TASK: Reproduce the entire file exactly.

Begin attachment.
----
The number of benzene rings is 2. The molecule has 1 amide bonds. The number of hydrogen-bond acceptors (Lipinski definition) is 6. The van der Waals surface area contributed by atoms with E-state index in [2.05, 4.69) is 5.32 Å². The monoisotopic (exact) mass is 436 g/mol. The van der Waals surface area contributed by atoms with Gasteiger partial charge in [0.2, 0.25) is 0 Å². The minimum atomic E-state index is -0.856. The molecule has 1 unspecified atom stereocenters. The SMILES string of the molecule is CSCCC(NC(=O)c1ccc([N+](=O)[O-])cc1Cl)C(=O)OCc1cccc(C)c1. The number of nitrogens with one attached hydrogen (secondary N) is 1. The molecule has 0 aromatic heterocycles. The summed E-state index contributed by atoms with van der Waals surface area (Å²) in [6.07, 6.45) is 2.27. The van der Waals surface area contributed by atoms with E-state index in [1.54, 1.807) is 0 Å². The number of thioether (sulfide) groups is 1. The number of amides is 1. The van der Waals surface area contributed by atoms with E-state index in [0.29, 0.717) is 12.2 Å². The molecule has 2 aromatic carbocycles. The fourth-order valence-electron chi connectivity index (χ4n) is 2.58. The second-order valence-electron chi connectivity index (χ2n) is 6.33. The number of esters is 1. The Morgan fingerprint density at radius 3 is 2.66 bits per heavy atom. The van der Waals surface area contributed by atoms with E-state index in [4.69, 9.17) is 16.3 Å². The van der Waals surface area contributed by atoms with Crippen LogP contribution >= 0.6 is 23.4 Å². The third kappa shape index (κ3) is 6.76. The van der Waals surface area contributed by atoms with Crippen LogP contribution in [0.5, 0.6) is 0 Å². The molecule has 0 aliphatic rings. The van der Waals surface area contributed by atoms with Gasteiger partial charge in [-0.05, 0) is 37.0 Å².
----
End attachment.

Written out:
The number of benzene rings is 2. The molecule has 1 amide bonds. The number of hydrogen-bond acceptors (Lipinski definition) is 6. The van der Waals surface area contributed by atoms with E-state index in [2.05, 4.69) is 5.32 Å². The monoisotopic (exact) mass is 436 g/mol. The van der Waals surface area contributed by atoms with Gasteiger partial charge in [0.2, 0.25) is 0 Å². The minimum atomic E-state index is -0.856. The molecule has 1 unspecified atom stereocenters. The SMILES string of the molecule is CSCCC(NC(=O)c1ccc([N+](=O)[O-])cc1Cl)C(=O)OCc1cccc(C)c1. The number of nitrogens with one attached hydrogen (secondary N) is 1. The molecule has 0 aromatic heterocycles. The summed E-state index contributed by atoms with van der Waals surface area (Å²) in [6.07, 6.45) is 2.27. The van der Waals surface area contributed by atoms with E-state index in [1.54, 1.807) is 0 Å². The number of thioether (sulfide) groups is 1. The number of amides is 1. The van der Waals surface area contributed by atoms with E-state index in [0.29, 0.717) is 12.2 Å². The molecule has 2 aromatic carbocycles. The fourth-order valence-electron chi connectivity index (χ4n) is 2.58. The second-order valence-electron chi connectivity index (χ2n) is 6.33. The number of esters is 1. The Morgan fingerprint density at radius 3 is 2.66 bits per heavy atom. The van der Waals surface area contributed by atoms with E-state index in [4.69, 9.17) is 16.3 Å². The van der Waals surface area contributed by atoms with Crippen LogP contribution >= 0.6 is 23.4 Å². The third kappa shape index (κ3) is 6.76. The van der Waals surface area contributed by atoms with Crippen LogP contribution in [0.5, 0.6) is 0 Å². The molecule has 0 aliphatic rings. The van der Waals surface area contributed by atoms with Gasteiger partial charge in [-0.05, 0) is 37.0 Å².